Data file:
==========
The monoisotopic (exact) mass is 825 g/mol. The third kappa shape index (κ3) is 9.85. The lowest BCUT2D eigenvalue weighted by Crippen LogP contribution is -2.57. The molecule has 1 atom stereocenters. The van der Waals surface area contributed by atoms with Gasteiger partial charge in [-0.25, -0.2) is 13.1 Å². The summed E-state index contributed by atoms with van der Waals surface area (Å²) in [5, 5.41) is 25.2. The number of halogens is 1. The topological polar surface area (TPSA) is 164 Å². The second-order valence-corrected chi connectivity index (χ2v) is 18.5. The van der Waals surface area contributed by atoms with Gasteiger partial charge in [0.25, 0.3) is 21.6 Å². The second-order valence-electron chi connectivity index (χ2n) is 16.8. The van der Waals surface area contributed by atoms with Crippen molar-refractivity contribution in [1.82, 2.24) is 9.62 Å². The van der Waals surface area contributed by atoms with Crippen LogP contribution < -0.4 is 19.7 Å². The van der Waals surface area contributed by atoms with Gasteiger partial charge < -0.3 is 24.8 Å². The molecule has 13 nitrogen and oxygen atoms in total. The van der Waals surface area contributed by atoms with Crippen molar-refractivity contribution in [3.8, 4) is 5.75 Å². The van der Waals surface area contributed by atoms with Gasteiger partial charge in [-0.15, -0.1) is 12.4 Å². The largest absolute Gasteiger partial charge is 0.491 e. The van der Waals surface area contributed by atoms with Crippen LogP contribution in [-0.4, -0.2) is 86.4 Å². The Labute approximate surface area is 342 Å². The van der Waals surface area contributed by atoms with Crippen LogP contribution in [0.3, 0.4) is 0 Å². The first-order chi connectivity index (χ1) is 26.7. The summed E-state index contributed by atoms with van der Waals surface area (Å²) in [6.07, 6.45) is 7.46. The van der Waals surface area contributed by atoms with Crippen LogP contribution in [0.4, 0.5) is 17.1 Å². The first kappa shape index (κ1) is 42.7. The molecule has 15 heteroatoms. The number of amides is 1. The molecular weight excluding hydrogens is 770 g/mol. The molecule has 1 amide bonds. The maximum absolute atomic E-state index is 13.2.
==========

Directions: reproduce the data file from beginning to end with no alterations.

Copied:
The monoisotopic (exact) mass is 825 g/mol. The third kappa shape index (κ3) is 9.85. The lowest BCUT2D eigenvalue weighted by Crippen LogP contribution is -2.57. The molecule has 1 atom stereocenters. The van der Waals surface area contributed by atoms with Gasteiger partial charge in [-0.25, -0.2) is 13.1 Å². The summed E-state index contributed by atoms with van der Waals surface area (Å²) in [5, 5.41) is 25.2. The number of halogens is 1. The topological polar surface area (TPSA) is 164 Å². The second-order valence-corrected chi connectivity index (χ2v) is 18.5. The van der Waals surface area contributed by atoms with Gasteiger partial charge in [0.25, 0.3) is 21.6 Å². The second-order valence-electron chi connectivity index (χ2n) is 16.8. The van der Waals surface area contributed by atoms with Crippen molar-refractivity contribution in [1.82, 2.24) is 9.62 Å². The van der Waals surface area contributed by atoms with Crippen LogP contribution < -0.4 is 19.7 Å². The van der Waals surface area contributed by atoms with Gasteiger partial charge < -0.3 is 24.8 Å². The molecule has 13 nitrogen and oxygen atoms in total. The van der Waals surface area contributed by atoms with Crippen molar-refractivity contribution in [3.8, 4) is 5.75 Å². The van der Waals surface area contributed by atoms with Gasteiger partial charge in [-0.15, -0.1) is 12.4 Å². The largest absolute Gasteiger partial charge is 0.491 e. The van der Waals surface area contributed by atoms with Crippen LogP contribution in [-0.4, -0.2) is 86.4 Å². The Labute approximate surface area is 342 Å². The van der Waals surface area contributed by atoms with Crippen LogP contribution in [0.3, 0.4) is 0 Å². The first-order chi connectivity index (χ1) is 26.7. The summed E-state index contributed by atoms with van der Waals surface area (Å²) in [6.07, 6.45) is 7.46. The van der Waals surface area contributed by atoms with Crippen LogP contribution in [0.4, 0.5) is 17.1 Å². The first kappa shape index (κ1) is 42.7. The molecule has 15 heteroatoms. The number of amides is 1. The molecular weight excluding hydrogens is 770 g/mol. The molecule has 1 amide bonds. The maximum absolute atomic E-state index is 13.2.